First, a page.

Had I Known Then What I Know Now…

It’s been a month since my last post. Time flies. What a cliche, but nevertheless, how true.

For fifteen of the past thirty days, I was in Isle of Palms, South Carolina. It was a good time of the year to be away from northern Minnesota. Spring melt had turned frozen ground into gooey mud. Extra humidity from thawing snow made 32 degrees feel bone chilling.

Isle of Palms had none of that. I wore sandals and strolled barefoot on the beach.

The trip, planned months ago, was to be a vacation for me plus three days of childcare with my granddaughters. Joy had a work conference in Florida and Kellen was going with her, an opportunity for the two of them to get away while Granny Sherry covered the home front with Hadley, almost 7, and Delaney, almost 4.

Had I known then what I know now…

Let’s just say right up front that I summoned the wherewithal to survive. It wasn’t the girls. They were angels! Seriously. What a tribute to their parents.

No. It was their schedule.

I’m thinking back to 1955 when I went to kindergarten. By then, my sister was three, and my brother was one. Our neighbors had teenage kids. They collected me on their way to the bus stop and walked me back after school. Dad left for work early in our only car. Mom stayed home.

Fast forward sixty-eight years to Isle of Palms…

5:30 a.m
My alarm goes off. I stumble out of bed, wash my face, and dress for the day.

6:00 a.m.
Delaney pops out of her room, all smiles and chatter, with Ellie, her much-loved, stuffed elephant. She has dressed herself, and she’s hungry. This is the tree-year-old! I put waffles in front of her.

6:10 a.m.
I enter Hadley’s room with a cheery, “Good morning, sweetheart, time to rise and shine.” Nothing. She sleeps on the top bunk. I climb the ladder and pat the blankets until I locate a leg. Gently massaging that body part, I say, “Time to get up, Hadley.” In a somnabulent state, she arrives in the kitchen.

6:25 a.m.
I have Hadley’s lunch packed and her backpack with the requisite water bottle waiting by the door. While she eats, I brush tangles out of her hair and secure a ponytail. Her clothes are on the counter, chosen the night before. Now, with significant encouragement on my part, she dresses.

6:35 a.m.
Delaney is ready, shoes on, with Ellie in tow. Hadley straps on her backpack, and the three of us walk one block to the bus stop.

6:40 a.m.
Hadley’s on the bus. Delaney and I return to the house. She plays ‘teacher’ while I have my first cup of coffee and load breakfast dishes into the dishwasher.

Delaney’s make-believe classroom

7:15 a.m.
I brush Delaney’s hair ever-so-gently to avoid shrieks of “OWWWW!” Then, contrary to all logic, she insists on a freakishly tight ponytail. I check for any possible clothing adjustments, she’s three, after all. But this fashionista takes after her mother…impeccable.

7:30 a.m.
Delaney stuffs Ellie into her backpack, and we’re out the door.

7:55 a.m.
We arrive at Delaney’s school in Mt. Pleasant and join the queue behind a line of other cars.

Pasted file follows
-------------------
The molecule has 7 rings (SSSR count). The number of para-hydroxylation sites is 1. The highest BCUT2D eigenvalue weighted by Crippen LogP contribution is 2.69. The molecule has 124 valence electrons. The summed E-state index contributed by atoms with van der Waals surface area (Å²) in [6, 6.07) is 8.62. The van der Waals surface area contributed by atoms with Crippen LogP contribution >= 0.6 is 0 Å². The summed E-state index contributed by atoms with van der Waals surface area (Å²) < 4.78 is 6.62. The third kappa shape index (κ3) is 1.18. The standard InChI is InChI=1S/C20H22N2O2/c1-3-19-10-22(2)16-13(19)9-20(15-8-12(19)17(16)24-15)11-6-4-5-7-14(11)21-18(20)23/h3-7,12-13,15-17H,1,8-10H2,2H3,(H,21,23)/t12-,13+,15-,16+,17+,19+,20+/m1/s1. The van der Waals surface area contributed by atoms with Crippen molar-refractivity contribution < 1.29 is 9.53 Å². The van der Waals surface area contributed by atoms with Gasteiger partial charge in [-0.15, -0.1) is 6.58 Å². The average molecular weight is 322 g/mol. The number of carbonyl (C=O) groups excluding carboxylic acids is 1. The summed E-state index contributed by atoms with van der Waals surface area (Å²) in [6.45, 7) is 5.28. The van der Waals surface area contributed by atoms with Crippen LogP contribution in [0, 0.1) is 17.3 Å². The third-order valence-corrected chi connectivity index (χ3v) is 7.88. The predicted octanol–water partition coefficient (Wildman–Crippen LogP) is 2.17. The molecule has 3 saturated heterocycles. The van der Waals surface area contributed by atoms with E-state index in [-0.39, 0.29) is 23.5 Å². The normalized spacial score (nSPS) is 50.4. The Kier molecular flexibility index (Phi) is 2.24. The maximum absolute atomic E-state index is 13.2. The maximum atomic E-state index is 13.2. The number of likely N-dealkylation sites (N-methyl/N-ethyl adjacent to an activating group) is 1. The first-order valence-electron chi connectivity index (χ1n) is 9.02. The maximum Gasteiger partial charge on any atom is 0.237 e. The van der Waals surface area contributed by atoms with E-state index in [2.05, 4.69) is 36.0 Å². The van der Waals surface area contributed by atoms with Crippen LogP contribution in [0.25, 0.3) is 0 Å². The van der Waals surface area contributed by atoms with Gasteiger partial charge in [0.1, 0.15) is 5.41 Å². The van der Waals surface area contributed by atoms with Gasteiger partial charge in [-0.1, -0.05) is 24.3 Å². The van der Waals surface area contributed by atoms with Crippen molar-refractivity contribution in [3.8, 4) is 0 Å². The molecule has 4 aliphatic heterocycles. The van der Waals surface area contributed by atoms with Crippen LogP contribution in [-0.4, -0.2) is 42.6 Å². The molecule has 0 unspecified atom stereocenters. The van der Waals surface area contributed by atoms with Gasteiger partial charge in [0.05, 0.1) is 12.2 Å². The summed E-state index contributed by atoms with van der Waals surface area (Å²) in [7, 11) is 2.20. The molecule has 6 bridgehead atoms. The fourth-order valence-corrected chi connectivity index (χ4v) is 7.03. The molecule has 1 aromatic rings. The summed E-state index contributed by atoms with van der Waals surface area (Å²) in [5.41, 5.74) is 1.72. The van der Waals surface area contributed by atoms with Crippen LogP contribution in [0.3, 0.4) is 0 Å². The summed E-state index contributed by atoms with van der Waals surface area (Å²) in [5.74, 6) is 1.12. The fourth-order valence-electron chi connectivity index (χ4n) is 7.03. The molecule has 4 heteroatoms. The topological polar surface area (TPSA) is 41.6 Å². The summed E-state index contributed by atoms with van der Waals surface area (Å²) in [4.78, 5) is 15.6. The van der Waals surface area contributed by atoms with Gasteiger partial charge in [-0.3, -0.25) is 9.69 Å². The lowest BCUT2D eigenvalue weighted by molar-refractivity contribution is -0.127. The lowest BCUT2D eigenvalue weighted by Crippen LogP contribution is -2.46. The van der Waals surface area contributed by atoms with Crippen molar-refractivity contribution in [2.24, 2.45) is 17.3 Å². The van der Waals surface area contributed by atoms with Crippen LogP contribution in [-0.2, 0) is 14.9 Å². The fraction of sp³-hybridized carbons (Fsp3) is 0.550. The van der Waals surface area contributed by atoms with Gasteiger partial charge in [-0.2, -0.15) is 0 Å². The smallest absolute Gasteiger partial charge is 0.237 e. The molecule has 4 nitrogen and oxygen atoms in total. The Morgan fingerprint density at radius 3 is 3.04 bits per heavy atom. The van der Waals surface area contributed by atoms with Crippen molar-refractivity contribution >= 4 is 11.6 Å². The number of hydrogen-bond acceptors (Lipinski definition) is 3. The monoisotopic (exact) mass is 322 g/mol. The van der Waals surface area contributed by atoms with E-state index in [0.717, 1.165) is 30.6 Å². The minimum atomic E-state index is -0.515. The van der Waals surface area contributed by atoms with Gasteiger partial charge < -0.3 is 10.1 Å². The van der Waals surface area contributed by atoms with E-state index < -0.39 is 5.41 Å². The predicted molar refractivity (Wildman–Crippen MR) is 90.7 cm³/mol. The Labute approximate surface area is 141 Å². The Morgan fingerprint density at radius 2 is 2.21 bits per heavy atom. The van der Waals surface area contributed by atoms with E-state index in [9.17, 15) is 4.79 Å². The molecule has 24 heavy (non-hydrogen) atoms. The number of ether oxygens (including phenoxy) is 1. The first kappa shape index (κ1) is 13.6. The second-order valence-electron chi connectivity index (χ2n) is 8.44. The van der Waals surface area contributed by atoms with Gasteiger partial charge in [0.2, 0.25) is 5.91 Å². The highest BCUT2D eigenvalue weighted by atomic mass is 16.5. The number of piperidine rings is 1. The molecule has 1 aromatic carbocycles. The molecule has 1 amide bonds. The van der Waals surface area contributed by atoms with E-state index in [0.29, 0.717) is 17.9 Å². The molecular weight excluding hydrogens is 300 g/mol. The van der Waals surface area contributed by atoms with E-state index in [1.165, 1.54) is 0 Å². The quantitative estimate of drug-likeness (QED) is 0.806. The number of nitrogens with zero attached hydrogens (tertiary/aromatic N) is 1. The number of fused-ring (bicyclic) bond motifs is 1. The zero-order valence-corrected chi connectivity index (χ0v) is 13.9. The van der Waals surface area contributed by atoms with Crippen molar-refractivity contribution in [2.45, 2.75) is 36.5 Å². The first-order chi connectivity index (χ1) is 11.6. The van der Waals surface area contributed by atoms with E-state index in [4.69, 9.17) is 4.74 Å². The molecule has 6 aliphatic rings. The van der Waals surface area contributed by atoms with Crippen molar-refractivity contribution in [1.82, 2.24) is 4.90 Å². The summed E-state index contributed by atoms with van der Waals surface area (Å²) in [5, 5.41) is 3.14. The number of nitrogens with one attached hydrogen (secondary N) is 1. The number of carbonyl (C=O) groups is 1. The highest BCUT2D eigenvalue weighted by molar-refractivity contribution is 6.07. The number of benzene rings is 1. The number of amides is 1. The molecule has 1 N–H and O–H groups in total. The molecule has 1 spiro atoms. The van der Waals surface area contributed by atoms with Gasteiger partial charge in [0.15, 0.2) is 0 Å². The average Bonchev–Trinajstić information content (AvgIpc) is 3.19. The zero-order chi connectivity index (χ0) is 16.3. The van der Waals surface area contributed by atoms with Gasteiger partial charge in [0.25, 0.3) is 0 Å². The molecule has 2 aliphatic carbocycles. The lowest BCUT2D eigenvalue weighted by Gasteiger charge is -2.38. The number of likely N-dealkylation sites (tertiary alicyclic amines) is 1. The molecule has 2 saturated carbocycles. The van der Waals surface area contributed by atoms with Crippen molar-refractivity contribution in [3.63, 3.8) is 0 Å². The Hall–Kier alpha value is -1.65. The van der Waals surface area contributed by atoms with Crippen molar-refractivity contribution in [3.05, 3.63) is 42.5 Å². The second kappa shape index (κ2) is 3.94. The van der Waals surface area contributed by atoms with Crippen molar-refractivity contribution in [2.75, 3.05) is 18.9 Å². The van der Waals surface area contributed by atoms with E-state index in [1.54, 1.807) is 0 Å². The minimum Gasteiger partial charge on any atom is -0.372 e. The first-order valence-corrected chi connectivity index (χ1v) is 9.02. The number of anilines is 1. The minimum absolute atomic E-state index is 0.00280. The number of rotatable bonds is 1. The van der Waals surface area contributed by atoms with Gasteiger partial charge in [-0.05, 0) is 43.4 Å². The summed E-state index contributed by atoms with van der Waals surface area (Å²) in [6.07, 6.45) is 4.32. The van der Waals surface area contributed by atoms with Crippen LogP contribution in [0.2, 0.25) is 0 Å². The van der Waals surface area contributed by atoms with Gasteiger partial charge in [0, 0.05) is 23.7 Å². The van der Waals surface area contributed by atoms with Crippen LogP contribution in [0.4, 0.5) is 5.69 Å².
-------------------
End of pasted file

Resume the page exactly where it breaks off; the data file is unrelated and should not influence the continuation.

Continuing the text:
8:00 a.m.
The school door opens. Teachers stream out and head for the waiting cars to gather the kids.

8:30 a.m.
Back at the house, I pour my second cup of coffee and collapse on the couch.

I could take the next three hours off. But clean laundry needs folding and dirty clothes mysteriously multiplied overnight. I start the washer. Toys are strewn everywhere throughout the house. There are piles of beach sand on the rug by the front door.

Hadley’s fort

My mother kept a spotless, orderly home. I can’t relax surrounded by clutter. The three ‘free’ hours evaporate.

11:30 a.m.
I drive back to Delaney’s school and fall in line with the other cars moving slowly to receive our children.

12:00 noon
Lunch. Delaney requests playtime before her nap. I say twenty minutes and set the timer.

2:15 p.m.
There are very few things that remove the sunshine from Delaney’s soul, but being awakened early from sleep is one of them. Hadley gets off the bus at 2:30 and we have to be there to collect her. I coax Miss Grumpypants out of slumber while slipping her shoes on. This time, we take the golf cart to the bus stop.

That schedule alone would have been plenty. But there were after-school activities, a promised gelato run, tutoring, gymnastics, a four-year-old friend’s birthday party, music in the park…

Joy and Kellen came home with a new agenda. A house had come on the market in Connecticut, and would I mind watching the girls while they flew there to see it? Of course, I can do that!

After living on the other side of the world for so many years with no deadlines and few responsibilities, taking care of those two, pecious beings  challenged me to the max. Their hugs and sweetness melted my heart. I felt needed and appreciated. But that schedule…OMG!

When Joy and Kellen had taken care of business and were back at home, there were delightful hours at the beach.

We strolled through opulent neighborhoods, and I oogled the unfamiliar architecture of elevated island homes.

Joy took me on a tour of historic Charleston.

We enjoyed the best sushi I’ve ever eaten at a little place called 167 Raw.

Another day, I took myself to Shem Creek Park and wandered the network of boardwalks over miles of wetlands along the Intracoastal Waterway.

In my 20s, I lived in North Carolina for a year. The landscape was similar. Memories resurrected.

What an adventure! I loved every exhausting minute. Saying goodbye was easier knowing that they’re all coming to visit me in August and, as I’ve already noted, time flies.

I returned to the shy green of northern Minnesota spring, to snowless fields and singing birds, to my cozy cottage at Granny’s Landing on Fantasy Bay…and slept…and slept…and slept…

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